The secret to happiness

The secret to happiness

Clinical psychologist Dr. Moshe Talmon has spent the last 30 years asking people what’s wrong – with their lives, their minds, their marriages, their careers and anything and everything else one could possibly complain about. He spent his days in his Tel Aviv practice analyzing depression, anxiety, stress, anger, fear and schizophrenia, and then one day he realized his job was taking a heavy toll on his own mental health.

“My work as a psychologist was centered around what’s bad about people’s lives,” he says, “and I felt I needed to do something to balance it. I needed to concentrate more on being content and happy.”

That’s when he discovered that psychologists in the US had been sharing the same frustration and had already come up with a solution – positive psychology, a revolutionary scientific approach that asks “what’s going right” rather than “what’s going wrong.”

Clinical psychology as a field had always generally focused on the negative, on what’s wrong and how to fix it. Practitioners had patients examine their faults and delve deeply into traumatizing memories in order to mend their broken spirits. But the idea behind positive psychology is that in order to eliminate the negative, one must first accentuate the positive.

The idea was launched in 1996, when Dr. Martin Seligman of the University of Pennsylvania was elected president of the American Psychological Association in a landslide vote. His aim as a psychologist was to merge practice with science, and as president his mission became exploring what he calls the area “north of zero.”

“The field of psychology was only half-baked,” Seligman said in a 1999 speech. “We had baked the part about mental illness; we had baked the part about repair of damage. The other side’s unbaked, the side of strength, the side of what we’re good at.”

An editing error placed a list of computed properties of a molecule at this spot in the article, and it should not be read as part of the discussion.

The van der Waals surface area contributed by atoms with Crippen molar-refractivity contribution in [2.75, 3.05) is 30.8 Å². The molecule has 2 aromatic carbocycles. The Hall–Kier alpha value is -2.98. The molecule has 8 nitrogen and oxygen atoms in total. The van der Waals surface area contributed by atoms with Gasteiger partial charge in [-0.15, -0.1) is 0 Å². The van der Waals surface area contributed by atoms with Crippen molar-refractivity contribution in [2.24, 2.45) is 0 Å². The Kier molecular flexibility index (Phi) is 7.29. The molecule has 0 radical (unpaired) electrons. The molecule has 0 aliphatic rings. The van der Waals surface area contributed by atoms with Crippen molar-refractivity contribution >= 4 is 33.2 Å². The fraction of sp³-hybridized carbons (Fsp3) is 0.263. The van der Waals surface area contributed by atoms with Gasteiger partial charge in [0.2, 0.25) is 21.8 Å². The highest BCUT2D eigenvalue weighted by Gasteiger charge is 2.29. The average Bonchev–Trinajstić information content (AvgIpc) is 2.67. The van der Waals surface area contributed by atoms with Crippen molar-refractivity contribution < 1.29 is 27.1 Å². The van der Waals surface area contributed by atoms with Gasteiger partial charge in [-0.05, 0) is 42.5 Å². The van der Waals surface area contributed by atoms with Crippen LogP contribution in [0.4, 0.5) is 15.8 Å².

That side became the study of positive psychology, of positive emotions, positive character traits and positive institutions, building upon what had been learned about the dark side of the mind to promote prevention and mental health.

The seeds for the field had been planted in the late 1980s, when University of Illinois Prof. Dr. Edward Diener began to study subjective well-being by defining, measuring and determining the causes of life satisfaction, studies that have been illuminated by Seligman’s work.

“It’s not enough to take people from minus five to zero,” says Harvard’s positive psychology expert Tal Ben-Shahar. “It’s not enough to just get rid of depression. It may be a prerequisite, but there’s another step afterward, and that’s where positive psychology comes in.”

The discipline focuses on cultivating positive emotions and traits like strength, optimism and self-esteem with the goal of “not only going from zero to five, but becoming more resilient and strengthening the psychological immune system,” he explains recently in a busy Jerusalem cafe.

Now, the professor has left his cushy position at Harvard to return home, citing family, friends and Zionism as his reasons. Hoping to jump-start positive thinking here, Ben-Shahar’s plans include teaching positive psychology classes in local institutions.

POSITIVE PSYCHOLOGY has caught on quickly and is already being studied in dozens of universities around the world. At Harvard, the class has become the most popular at the Ivy League institution, with 850 students filling the lecture hall every semester to hear Ben-Shahar teach what has been nicknamed “the course on happiness.”

…interested? To read more about the study and practice of happiness – click here.